Ford created the desert racing-inspired F-150 Raptor in 2009, assuring it could not only conquer rough terrain, but also jump and catch air.
The rambunctious all-terrain pickup has continued to evolve over the years and the latest iteration features an all-new five-link rear suspension, Fox internal bypass shocks and a fully boxed steel frame with a high-strength aluminium and composite body. In addition, the Raptor is offered for the first time with a choice of 35-inch or 37-inch tyres (the latter are the largest offered on a production light-duty pickup truck).
Whereas the original 2009 SVT Raptor had V8 power under the bonnet, the second-generation vehicle switched to Ford’s 3.5-litre EcoBoost V6 in 2017, and the new model retains this power plant. Eking out 456 horsepower at 5,000 revolutions per minute and 691Nm at 3,500rpm, the twin-turbocharged six-pot spears the 2.6-tonne Raptor from 0 to 100 kilometres per hour in under six seconds and it’ll dispatch the quarter-mile in 14 seconds, so it’s clearly no slug.
Hooked up to the V6 is Ford’s 10-speed automatic transmission. Although generally smooth and seamless in its operation, the auto can occasionally get caught out by sudden throttle applications, with the result being a moment or two of indecision, followed by a mule kick to the spine as it slams back to a lower gear. However, you soon learn what not to do to avoid triggering this, so it’s not by any means a deal breaker.
The first thing you'll notice about the F-150 Raptor is how nimble and agile it feels for such a gargantuan contraption. Measuring almost six metres bumper to bumper and 2.2 metres across the bows, the XXL Ford comes across as bulky and cumbersome, but it’s somehow able to hide its girth remarkably well.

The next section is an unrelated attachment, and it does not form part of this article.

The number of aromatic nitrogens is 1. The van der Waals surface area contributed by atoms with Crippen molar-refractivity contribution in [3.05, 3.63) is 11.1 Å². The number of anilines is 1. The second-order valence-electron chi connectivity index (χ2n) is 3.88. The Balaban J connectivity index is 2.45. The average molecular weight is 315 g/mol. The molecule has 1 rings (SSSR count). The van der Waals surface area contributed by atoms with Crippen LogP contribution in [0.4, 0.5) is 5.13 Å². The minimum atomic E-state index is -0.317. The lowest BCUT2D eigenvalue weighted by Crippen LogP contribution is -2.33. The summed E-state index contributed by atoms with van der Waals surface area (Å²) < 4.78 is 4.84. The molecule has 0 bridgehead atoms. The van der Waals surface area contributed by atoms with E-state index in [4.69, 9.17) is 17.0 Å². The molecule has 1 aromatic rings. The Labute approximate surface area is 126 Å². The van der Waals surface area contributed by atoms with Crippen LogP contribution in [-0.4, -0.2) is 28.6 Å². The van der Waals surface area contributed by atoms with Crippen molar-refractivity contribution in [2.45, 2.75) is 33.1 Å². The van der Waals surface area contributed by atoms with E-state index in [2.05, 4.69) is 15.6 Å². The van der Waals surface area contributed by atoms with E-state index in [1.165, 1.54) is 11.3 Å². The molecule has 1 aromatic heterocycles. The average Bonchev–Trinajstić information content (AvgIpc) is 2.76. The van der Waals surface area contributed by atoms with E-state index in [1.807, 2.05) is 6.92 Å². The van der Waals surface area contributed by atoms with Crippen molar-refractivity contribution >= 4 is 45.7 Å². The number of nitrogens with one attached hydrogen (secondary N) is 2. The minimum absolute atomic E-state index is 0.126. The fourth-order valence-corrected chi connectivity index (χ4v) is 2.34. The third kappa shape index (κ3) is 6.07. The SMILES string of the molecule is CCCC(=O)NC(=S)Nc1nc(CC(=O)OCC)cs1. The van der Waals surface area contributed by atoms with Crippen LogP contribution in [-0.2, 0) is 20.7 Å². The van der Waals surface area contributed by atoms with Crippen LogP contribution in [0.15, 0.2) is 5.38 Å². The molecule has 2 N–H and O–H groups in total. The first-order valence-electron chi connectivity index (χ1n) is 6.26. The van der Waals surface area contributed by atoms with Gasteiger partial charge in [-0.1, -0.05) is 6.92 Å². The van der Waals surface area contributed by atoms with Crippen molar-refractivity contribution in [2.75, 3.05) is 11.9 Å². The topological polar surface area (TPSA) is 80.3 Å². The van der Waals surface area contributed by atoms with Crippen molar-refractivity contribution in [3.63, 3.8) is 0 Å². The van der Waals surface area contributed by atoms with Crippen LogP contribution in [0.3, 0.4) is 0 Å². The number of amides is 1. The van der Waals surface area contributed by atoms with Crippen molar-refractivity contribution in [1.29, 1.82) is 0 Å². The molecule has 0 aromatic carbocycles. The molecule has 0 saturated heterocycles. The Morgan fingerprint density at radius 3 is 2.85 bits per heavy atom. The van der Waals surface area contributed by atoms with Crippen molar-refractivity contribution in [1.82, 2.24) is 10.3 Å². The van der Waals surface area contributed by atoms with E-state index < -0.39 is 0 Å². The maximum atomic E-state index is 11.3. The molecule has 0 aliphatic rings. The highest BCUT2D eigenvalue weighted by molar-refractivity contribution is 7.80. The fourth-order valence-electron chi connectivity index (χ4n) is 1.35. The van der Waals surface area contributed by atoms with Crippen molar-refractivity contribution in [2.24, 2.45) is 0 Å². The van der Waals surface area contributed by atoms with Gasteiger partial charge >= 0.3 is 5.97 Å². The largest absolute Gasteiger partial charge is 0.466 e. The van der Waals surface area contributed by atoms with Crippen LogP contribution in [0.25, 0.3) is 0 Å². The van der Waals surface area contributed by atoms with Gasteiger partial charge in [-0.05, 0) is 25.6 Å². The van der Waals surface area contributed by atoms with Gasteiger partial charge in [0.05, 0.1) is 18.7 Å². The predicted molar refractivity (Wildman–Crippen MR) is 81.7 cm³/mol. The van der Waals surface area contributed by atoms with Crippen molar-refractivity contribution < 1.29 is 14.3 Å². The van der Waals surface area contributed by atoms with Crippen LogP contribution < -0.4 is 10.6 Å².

That said, it feels every bit its size when you’re looking to deposit it in a shopping mall car park with spaces conceived with sedans, hatchbacks and run-of-the-mill SUVs in mind. Even slotting the big Ford into parallel parking spots can be a bit tedious.
But off-roading prowess is what most buyers are likely to be most interested in and the Raptor doesn’t disappoint. The big breakthrough in the Raptor’s latest avatar is its all-new five-link rear suspension and Fox racing shocks, designed to deliver more control and greater confidence over rough terrain at high speeds.
All good in theory, but we’re here to tell you all this stuff actually works out in the real world. Out in the dunes, the F-150 Raptor soaks up rough terrain with impressive serenity and the big truck glides across most obstacles and surface irregularities without breaking its stride. Our test vehicle was equipped with the standard 35-inch tyres (rather than the optional 37 inch ones), but even these were able to generate enough bite and traction to comfortably tame medium-sized dunes.
Can you get it beached? Sure you can. Carry insufficient momentum through a patch of ultra-soft sand and your progress will come to a grinding halt, as we discovered first-hand. Even engaging the rear diff lock wasn’t enough for the vehicle to extricate itself, so a snatch recovery was needed.
However, anyone with a modicum of off-roading chops will find the Raptor a willing and capable all-terrain motor that’s able to cover cross-country distances with remarkable assurance and rapidity.
The cabin layout is neat and functional, with the 12-inch infotainment screen making it relatively easy to navigate through the various menus. Kit levels are generous, as available features include an eight-way power-adjustable driver’s seat, 18-speaker B&O sound system, leather front seats, rear-view camera, rear parking sensors, cruise control and single-zone climate control. The centre console houses a slide-out worktable, as well as a wireless phone charging receptacle and 12V DC and 120V AC sockets.
All in all, the F-150 Raptor is a surprisingly refined and easy-to-live-with full-size, go-faster pickup truck. It might lack the Herculean grunt of the monstrous RAM 1500 TRX, but it’s every bit as capable and desirable.